Among his books, we find Até que a vida nos separe [Until life do us part], an analysis of contemporary marriage derived from his doctoral dissertation; Psicologia Social [Social Psychology], co-authored with Aroldo Rodrigues and Eveline M.L. Assmar, a textbook often used in Brazilian and Mexican universities; A luta nas classes [Struggle in the classrooms], a book of keen humor with several printings; Enlouquecendo em família [Getting crazy among relatives], another satiric and humorous book; and O mestre contra-ataca: como infernizar a vida de um estudante [The professor strikes back: how to make miserable the life of a student], the last three of which were co-authored with Ronald Fucs. In addition to these books, Bernardo published several papers in national and international scientific periodicals.
Psychologist by choice and humorist by nature, Bernardo mixed his scientific activities with his uncontrollable inclination toward humor. Likewise, he used his knowledge of psychology in his artistic endeavors. One of us (Aroldo Rodrigues) was his dissertation advisor and co-author of Social Psychology in collaboration with Eveline M.L. Assmar. Numerous were the times, both in his dissertation and in the book, when I had to control his amazing propensity for introducing humor in his writings so that the text was kept within the parameters of traditional scientific publications. This was very difficult because his humor was of the highest caliber and an integral part of his personality.
I (Therezinha Féres-Carneiro) had the privilege, in my continuous interactions with him for more than 30 years as his friend/sister and academic collaborator, of learning from him the simplicity, generosity, and wisdom of facing life with grace and being friendly and respectful to other people. During these years, I never saw Bernardo show signs of despair, pity himself, or direct negative comments toward anyone. For all of these reasons, my gratitude to him is eternal.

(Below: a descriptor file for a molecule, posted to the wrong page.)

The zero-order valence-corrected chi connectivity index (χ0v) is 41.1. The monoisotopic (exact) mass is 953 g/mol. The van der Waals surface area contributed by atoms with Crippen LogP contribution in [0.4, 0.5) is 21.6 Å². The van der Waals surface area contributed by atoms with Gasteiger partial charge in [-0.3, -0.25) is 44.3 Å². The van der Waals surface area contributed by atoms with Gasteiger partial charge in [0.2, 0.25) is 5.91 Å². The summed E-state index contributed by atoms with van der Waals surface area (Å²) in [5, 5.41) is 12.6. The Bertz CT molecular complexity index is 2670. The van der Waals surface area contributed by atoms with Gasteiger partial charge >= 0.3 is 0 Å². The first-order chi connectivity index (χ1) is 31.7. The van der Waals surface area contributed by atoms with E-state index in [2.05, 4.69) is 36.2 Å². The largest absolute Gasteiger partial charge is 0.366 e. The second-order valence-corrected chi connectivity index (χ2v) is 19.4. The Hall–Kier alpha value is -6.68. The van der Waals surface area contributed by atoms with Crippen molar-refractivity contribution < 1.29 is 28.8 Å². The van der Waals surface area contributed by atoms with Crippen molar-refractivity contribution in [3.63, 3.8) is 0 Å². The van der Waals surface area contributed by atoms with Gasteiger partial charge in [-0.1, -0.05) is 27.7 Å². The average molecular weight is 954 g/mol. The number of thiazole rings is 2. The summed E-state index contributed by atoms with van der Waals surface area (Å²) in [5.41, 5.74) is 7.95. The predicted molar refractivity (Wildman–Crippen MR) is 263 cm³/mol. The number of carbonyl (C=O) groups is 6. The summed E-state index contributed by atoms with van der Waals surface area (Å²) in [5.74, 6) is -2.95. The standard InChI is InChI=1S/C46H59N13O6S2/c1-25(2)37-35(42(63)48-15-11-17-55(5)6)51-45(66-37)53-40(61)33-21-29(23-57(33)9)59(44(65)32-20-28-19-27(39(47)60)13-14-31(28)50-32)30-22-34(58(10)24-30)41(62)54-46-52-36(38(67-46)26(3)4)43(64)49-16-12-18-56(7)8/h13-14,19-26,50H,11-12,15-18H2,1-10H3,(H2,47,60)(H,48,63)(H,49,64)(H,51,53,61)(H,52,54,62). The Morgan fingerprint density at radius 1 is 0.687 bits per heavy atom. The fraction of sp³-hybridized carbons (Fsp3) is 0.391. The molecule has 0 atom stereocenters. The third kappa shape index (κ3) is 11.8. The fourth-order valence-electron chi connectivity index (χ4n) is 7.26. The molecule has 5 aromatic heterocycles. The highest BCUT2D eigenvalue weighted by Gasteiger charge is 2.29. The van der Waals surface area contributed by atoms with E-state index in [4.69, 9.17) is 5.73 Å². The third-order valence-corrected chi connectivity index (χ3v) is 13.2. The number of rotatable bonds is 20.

In psychology, Bernardo has a legacy of important contributions in the psychology of interpersonal relations (with a special emphasis on conjugal relationships), prejudice, and social influence. In theatrical productions and movies and on TV, his impact was substantial as an actor, director, producer, writer, and critic. Only a truly extraordinarily talented person could have achieved such success in such disparate domains as art and science. Not even a grave illness was able to slow his pace, which was unaltered until the day of the last of his 14 surgeries in 13 years.
Numerous expressions of friendship and deep sorrow could be seen among the legion of friends and admirers who came to give him their last farewell. Bernardo had no enemies. And how could he? People received from him nothing but special attention and warmth.
For those who did not know him, we reproduce a few excerpts of an interview found on http://extra.globo.com/tv, in which he was asked by the reporter about the cancer that struck him. His humor is evident even with this traumatic event:
"It all started in the thyroid. When I found out, the disease had spread. I underwent six or seven surgeries. Everything was removed: thyroid, vocal cords, uterus, ovaries...I even had silicon implanted, you know?" he said jokingly in reference to the prosthesis needed to replace his vocal cords.
And his philosophy of life further revealed itself:
"It is a struggle. But everyone has his problems. Some have no money, others crash their cars...Obviously we feel the blow. But we forget about it and move on."
"It requires a lot of humor to get up in the morning and bear the world's pains. And I live off of that."
It was indeed a rare privilege to have known, admired, and shared Bernardo's friendship. We know that all of us, both his friends and admirers, will keep him in our thoughts and discussions when we gather for Thursday lunches. Bernardo is unforgettable and irreplaceable. To him go our deepest thanks for having been who he was and for having brought so much joy and enchantment to our lives. He leaves for both his children and his friends a legacy of unsurpassed value: a remarkable example of how life should be lived.
Psychology Department, California State University, Fresno
2576 E. San Ramon ST11, Fresno, CA 93740
Departamento de Psicologia, Pontifícia Universidade Católica do Rio de Janeiro
Ed. Cardeal Leme, Sala 201L, Rua Marquês de São Vicente 225, Gávea, RJ-Brazil, 22451-900
Correspondence regarding this editorial can be directed to either author.